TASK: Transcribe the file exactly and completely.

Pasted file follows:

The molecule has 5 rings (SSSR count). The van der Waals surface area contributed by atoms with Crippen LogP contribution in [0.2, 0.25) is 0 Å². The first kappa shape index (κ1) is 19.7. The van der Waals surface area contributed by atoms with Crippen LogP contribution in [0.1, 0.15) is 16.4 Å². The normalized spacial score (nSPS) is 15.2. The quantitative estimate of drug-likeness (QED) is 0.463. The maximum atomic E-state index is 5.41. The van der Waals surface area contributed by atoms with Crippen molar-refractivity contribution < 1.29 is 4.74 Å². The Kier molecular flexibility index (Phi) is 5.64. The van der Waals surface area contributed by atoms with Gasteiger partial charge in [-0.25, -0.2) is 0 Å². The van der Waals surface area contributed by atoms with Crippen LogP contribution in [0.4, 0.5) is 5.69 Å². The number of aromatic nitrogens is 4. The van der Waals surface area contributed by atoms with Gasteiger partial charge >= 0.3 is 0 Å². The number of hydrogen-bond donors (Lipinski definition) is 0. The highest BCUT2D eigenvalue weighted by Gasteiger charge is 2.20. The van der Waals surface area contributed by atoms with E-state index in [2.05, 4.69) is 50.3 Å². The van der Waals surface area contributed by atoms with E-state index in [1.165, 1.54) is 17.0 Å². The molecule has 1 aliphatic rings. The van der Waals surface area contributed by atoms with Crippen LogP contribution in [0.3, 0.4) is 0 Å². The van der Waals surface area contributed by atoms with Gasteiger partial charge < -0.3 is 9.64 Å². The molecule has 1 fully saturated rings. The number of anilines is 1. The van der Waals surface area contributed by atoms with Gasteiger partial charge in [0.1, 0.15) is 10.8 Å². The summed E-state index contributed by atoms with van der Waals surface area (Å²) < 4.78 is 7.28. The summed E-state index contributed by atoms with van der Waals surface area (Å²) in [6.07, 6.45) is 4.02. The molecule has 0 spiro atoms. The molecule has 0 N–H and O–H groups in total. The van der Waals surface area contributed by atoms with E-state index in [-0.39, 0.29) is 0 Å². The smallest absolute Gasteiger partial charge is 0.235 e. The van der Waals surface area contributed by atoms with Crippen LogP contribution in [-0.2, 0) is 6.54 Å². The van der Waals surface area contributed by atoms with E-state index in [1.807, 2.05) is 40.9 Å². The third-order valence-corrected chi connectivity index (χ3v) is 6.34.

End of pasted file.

The molecule has 5 rings (SSSR count). The van der Waals surface area contributed by atoms with Crippen LogP contribution in [0.2, 0.25) is 0 Å². The first kappa shape index (κ1) is 19.7. The van der Waals surface area contributed by atoms with Crippen LogP contribution in [0.1, 0.15) is 16.4 Å². The normalized spacial score (nSPS) is 15.2. The quantitative estimate of drug-likeness (QED) is 0.463. The maximum atomic E-state index is 5.41. The van der Waals surface area contributed by atoms with Crippen molar-refractivity contribution < 1.29 is 4.74 Å². The Kier molecular flexibility index (Phi) is 5.64. The van der Waals surface area contributed by atoms with Gasteiger partial charge in [-0.25, -0.2) is 0 Å². The van der Waals surface area contributed by atoms with Crippen LogP contribution in [0.4, 0.5) is 5.69 Å². The number of aromatic nitrogens is 4. The van der Waals surface area contributed by atoms with Gasteiger partial charge >= 0.3 is 0 Å². The number of hydrogen-bond donors (Lipinski definition) is 0. The highest BCUT2D eigenvalue weighted by Gasteiger charge is 2.20. The van der Waals surface area contributed by atoms with E-state index in [2.05, 4.69) is 50.3 Å². The van der Waals surface area contributed by atoms with E-state index in [1.165, 1.54) is 17.0 Å². The molecule has 1 aliphatic rings. The van der Waals surface area contributed by atoms with Crippen LogP contribution in [0.3, 0.4) is 0 Å². The van der Waals surface area contributed by atoms with Gasteiger partial charge < -0.3 is 9.64 Å². The molecule has 1 fully saturated rings. The number of anilines is 1. The van der Waals surface area contributed by atoms with Gasteiger partial charge in [0.1, 0.15) is 10.8 Å². The summed E-state index contributed by atoms with van der Waals surface area (Å²) < 4.78 is 7.28. The summed E-state index contributed by atoms with van der Waals surface area (Å²) in [6.07, 6.45) is 4.02. The molecule has 0 spiro atoms. The molecule has 0 N–H and O–H groups in total. The van der Waals surface area contributed by atoms with E-state index in [-0.39, 0.29) is 0 Å². The smallest absolute Gasteiger partial charge is 0.235 e. The van der Waals surface area contributed by atoms with Crippen LogP contribution in [-0.2, 0) is 6.54 Å². The van der Waals surface area contributed by atoms with E-state index in [1.807, 2.05) is 40.9 Å². The third-order valence-corrected chi connectivity index (χ3v) is 6.34.